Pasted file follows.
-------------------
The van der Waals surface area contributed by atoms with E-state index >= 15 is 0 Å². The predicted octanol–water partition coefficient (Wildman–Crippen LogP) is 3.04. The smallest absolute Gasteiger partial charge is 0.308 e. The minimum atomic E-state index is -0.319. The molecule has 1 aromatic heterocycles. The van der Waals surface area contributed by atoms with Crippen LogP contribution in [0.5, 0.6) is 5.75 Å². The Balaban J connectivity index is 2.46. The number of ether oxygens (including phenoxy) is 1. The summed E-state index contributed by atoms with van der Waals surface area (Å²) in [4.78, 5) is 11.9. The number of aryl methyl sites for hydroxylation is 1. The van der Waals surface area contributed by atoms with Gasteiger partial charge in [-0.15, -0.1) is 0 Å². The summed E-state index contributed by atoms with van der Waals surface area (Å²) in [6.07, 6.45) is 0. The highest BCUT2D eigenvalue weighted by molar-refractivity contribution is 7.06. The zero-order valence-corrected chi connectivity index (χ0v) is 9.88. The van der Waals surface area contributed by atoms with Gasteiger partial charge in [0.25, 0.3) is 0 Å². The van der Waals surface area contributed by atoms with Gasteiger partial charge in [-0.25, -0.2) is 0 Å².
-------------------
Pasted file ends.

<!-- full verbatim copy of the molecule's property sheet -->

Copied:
The van der Waals surface area contributed by atoms with E-state index >= 15 is 0 Å². The predicted octanol–water partition coefficient (Wildman–Crippen LogP) is 3.04. The smallest absolute Gasteiger partial charge is 0.308 e. The minimum atomic E-state index is -0.319. The molecule has 1 aromatic heterocycles. The van der Waals surface area contributed by atoms with Crippen LogP contribution in [0.5, 0.6) is 5.75 Å². The Balaban J connectivity index is 2.46. The number of ether oxygens (including phenoxy) is 1. The summed E-state index contributed by atoms with van der Waals surface area (Å²) in [4.78, 5) is 11.9. The number of aryl methyl sites for hydroxylation is 1. The van der Waals surface area contributed by atoms with Gasteiger partial charge in [-0.15, -0.1) is 0 Å². The summed E-state index contributed by atoms with van der Waals surface area (Å²) in [6.07, 6.45) is 0. The highest BCUT2D eigenvalue weighted by molar-refractivity contribution is 7.06. The zero-order valence-corrected chi connectivity index (χ0v) is 9.88. The van der Waals surface area contributed by atoms with Gasteiger partial charge in [0.25, 0.3) is 0 Å². The van der Waals surface area contributed by atoms with Gasteiger partial charge in [-0.25, -0.2) is 0 Å².